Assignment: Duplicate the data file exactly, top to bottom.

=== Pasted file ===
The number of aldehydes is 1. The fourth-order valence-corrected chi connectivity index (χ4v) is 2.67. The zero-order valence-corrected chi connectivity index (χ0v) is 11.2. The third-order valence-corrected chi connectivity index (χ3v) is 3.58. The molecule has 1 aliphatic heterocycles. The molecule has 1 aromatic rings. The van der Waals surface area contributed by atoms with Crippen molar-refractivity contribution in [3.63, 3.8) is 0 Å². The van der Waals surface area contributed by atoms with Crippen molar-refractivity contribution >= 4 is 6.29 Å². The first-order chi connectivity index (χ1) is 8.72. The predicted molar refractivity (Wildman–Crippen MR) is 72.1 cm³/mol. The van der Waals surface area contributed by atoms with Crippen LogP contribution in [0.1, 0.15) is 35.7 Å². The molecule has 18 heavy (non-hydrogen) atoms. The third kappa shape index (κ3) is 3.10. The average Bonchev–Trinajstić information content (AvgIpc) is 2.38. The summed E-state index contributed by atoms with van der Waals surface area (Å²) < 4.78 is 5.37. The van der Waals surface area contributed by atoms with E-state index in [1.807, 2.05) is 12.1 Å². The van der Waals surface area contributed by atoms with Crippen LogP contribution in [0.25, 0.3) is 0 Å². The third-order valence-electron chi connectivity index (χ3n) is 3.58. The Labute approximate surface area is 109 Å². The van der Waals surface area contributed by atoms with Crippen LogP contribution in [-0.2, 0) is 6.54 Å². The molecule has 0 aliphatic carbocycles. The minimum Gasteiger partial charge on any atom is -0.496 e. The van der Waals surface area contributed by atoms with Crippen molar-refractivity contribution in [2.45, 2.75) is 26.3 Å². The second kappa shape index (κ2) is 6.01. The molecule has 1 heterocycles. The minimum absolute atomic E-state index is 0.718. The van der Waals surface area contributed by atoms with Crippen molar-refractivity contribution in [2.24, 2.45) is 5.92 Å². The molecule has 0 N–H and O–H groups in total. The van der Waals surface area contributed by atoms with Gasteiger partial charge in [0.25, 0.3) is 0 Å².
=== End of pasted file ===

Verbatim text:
The number of aldehydes is 1. The fourth-order valence-corrected chi connectivity index (χ4v) is 2.67. The zero-order valence-corrected chi connectivity index (χ0v) is 11.2. The third-order valence-corrected chi connectivity index (χ3v) is 3.58. The molecule has 1 aliphatic heterocycles. The molecule has 1 aromatic rings. The van der Waals surface area contributed by atoms with Crippen molar-refractivity contribution in [3.63, 3.8) is 0 Å². The van der Waals surface area contributed by atoms with Crippen molar-refractivity contribution >= 4 is 6.29 Å². The first-order chi connectivity index (χ1) is 8.72. The predicted molar refractivity (Wildman–Crippen MR) is 72.1 cm³/mol. The van der Waals surface area contributed by atoms with Crippen LogP contribution in [0.1, 0.15) is 35.7 Å². The molecule has 18 heavy (non-hydrogen) atoms. The third kappa shape index (κ3) is 3.10. The average Bonchev–Trinajstić information content (AvgIpc) is 2.38. The summed E-state index contributed by atoms with van der Waals surface area (Å²) < 4.78 is 5.37. The van der Waals surface area contributed by atoms with E-state index in [1.807, 2.05) is 12.1 Å². The van der Waals surface area contributed by atoms with Crippen LogP contribution in [0.25, 0.3) is 0 Å². The third-order valence-electron chi connectivity index (χ3n) is 3.58. The Labute approximate surface area is 109 Å². The van der Waals surface area contributed by atoms with Crippen LogP contribution in [-0.2, 0) is 6.54 Å². The molecule has 0 aliphatic carbocycles. The minimum Gasteiger partial charge on any atom is -0.496 e. The van der Waals surface area contributed by atoms with Crippen molar-refractivity contribution in [2.45, 2.75) is 26.3 Å². The second kappa shape index (κ2) is 6.01. The molecule has 1 heterocycles. The minimum absolute atomic E-state index is 0.718. The van der Waals surface area contributed by atoms with Crippen molar-refractivity contribution in [2.24, 2.45) is 5.92 Å². The molecule has 0 N–H and O–H groups in total. The van der Waals surface area contributed by atoms with Gasteiger partial charge in [0.25, 0.3) is 0 Å².